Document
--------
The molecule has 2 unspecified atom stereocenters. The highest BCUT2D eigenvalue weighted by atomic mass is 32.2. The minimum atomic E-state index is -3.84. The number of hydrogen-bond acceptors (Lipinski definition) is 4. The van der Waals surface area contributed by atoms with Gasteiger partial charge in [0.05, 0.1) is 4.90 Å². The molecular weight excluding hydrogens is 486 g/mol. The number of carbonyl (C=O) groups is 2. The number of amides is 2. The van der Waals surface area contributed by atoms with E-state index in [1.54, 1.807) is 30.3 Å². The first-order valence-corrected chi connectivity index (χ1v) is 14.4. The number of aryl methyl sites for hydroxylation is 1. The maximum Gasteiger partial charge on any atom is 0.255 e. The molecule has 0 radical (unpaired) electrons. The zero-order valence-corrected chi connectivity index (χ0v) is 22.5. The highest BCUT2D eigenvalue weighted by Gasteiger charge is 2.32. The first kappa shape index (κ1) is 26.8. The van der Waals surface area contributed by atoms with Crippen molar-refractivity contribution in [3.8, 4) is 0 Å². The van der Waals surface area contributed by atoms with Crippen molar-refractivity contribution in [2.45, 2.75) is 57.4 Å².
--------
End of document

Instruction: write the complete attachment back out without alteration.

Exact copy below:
The molecule has 2 unspecified atom stereocenters. The highest BCUT2D eigenvalue weighted by atomic mass is 32.2. The minimum atomic E-state index is -3.84. The number of hydrogen-bond acceptors (Lipinski definition) is 4. The van der Waals surface area contributed by atoms with Gasteiger partial charge in [0.05, 0.1) is 4.90 Å². The molecular weight excluding hydrogens is 486 g/mol. The number of carbonyl (C=O) groups is 2. The number of amides is 2. The van der Waals surface area contributed by atoms with E-state index in [1.54, 1.807) is 30.3 Å². The first-order valence-corrected chi connectivity index (χ1v) is 14.4. The number of aryl methyl sites for hydroxylation is 1. The maximum Gasteiger partial charge on any atom is 0.255 e. The molecule has 0 radical (unpaired) electrons. The zero-order valence-corrected chi connectivity index (χ0v) is 22.5. The highest BCUT2D eigenvalue weighted by Gasteiger charge is 2.32. The first kappa shape index (κ1) is 26.8. The van der Waals surface area contributed by atoms with Crippen molar-refractivity contribution in [3.8, 4) is 0 Å². The van der Waals surface area contributed by atoms with Crippen molar-refractivity contribution in [2.45, 2.75) is 57.4 Å².